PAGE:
* Make sure employees drink cool water (not ice water) in small amounts frequently. For example, have them drink one cup every 20-30 minutes and avoid alcohol, coffee, tea, and caffeinated soft drinks, which cause dehydration. Discourage high-energy drinks on the job that contain huge doses of caffeine and sugar because they can significantly increase body stress.
* Encourage employees to wear lightweight, light-colored, loose-fitting clothing such as natural fabrics or the new specially created cool fabrics.
* Check the weather often, especially the dew point and temperature. Provide short, frequent work-break times when it's hot.
* Discuss health risks with employees. Help them understand this is more than an employer being nosy, and that certain medical conditions can spell danger for employees (such as heart conditions, diabetes, and some medications can increase the risk of injury from heat exposure).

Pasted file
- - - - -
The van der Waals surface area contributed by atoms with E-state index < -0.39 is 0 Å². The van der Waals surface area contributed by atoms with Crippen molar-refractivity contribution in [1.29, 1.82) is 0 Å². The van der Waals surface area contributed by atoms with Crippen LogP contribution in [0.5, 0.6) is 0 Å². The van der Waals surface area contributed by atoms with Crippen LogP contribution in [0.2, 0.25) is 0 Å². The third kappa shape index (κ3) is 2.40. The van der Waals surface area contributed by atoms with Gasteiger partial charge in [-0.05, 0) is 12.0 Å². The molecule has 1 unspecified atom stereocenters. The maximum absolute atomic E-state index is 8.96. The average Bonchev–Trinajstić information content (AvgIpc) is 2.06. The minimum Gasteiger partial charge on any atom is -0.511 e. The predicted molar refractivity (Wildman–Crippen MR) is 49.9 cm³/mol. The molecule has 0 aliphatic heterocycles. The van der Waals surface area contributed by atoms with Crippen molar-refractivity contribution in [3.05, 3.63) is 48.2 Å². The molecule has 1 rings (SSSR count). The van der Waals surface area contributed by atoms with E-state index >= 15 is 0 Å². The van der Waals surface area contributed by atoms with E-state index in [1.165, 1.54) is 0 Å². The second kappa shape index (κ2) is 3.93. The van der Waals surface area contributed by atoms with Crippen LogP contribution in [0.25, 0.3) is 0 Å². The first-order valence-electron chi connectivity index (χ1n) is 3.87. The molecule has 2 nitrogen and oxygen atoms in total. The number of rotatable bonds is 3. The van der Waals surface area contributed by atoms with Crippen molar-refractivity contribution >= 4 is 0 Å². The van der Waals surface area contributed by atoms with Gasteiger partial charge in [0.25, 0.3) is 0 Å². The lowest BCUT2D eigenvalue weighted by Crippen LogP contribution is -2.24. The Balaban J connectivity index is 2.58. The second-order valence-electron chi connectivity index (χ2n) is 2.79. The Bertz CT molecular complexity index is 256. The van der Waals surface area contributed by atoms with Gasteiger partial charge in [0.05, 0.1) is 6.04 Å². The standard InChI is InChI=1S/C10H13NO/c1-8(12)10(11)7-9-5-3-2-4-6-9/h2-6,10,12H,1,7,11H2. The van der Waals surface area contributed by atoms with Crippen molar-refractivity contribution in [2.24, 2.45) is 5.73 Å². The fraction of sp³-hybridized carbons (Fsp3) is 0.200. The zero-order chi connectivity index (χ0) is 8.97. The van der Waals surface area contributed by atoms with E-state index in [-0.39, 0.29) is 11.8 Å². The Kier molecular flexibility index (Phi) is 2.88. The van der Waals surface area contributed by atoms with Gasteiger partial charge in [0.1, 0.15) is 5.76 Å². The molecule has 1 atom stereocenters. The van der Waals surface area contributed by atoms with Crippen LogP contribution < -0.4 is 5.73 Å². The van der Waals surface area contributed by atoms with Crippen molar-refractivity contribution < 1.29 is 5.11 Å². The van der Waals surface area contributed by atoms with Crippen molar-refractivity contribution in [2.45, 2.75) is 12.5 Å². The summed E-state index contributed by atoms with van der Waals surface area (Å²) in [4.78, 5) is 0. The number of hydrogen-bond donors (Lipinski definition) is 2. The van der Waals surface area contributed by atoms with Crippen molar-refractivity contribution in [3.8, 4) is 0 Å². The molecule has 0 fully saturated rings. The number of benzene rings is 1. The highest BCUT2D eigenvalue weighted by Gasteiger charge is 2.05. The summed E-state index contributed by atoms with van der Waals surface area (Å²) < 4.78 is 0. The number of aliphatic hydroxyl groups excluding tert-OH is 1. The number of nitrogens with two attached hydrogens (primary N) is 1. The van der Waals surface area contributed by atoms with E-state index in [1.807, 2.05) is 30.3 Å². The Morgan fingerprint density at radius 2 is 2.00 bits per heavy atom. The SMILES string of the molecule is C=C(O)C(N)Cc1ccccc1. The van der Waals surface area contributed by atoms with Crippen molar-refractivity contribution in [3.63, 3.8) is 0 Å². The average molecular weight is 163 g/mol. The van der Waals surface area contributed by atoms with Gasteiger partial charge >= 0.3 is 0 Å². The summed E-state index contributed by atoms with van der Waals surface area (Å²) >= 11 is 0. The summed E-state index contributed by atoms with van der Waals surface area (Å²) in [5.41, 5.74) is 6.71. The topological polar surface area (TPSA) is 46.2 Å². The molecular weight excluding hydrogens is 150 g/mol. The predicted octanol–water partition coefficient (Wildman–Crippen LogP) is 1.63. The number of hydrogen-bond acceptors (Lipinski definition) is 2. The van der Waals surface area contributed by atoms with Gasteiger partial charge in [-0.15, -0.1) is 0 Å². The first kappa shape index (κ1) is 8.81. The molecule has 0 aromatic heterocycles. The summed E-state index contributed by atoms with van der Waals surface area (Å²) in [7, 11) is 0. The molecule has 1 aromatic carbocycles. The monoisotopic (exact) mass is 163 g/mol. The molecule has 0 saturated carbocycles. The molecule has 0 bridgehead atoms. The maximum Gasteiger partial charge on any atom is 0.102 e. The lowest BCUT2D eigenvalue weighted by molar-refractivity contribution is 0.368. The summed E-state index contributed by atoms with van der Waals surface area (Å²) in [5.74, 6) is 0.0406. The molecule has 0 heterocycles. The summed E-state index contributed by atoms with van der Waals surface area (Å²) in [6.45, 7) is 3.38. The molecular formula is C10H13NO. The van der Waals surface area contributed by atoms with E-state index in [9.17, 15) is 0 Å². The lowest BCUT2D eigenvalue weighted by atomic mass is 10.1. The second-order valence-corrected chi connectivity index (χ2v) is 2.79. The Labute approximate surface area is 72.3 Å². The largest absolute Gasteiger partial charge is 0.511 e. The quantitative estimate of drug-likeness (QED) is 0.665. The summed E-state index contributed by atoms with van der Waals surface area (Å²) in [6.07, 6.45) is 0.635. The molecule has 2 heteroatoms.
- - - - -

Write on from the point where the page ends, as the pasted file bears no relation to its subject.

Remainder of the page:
* Advise employees to avoid heavy meals while working in high heat situations.
* Provide good general ventilation and monitor its effectiveness. Make sure ventilation is not impairing the work being done.
* Check on employees often and monitor workplace temperature and humidity. Stay alert for any sign of heat-related illness. Allow employees to take a rest break if they become extremely uncomfortable without fear of losing their jobs. Have a pre-designated place for them to cool off.
* Ensure first aid is quickly available and that those who are designated responders can recognize and treat heat-related problems on site or refer to medical facilities quickly.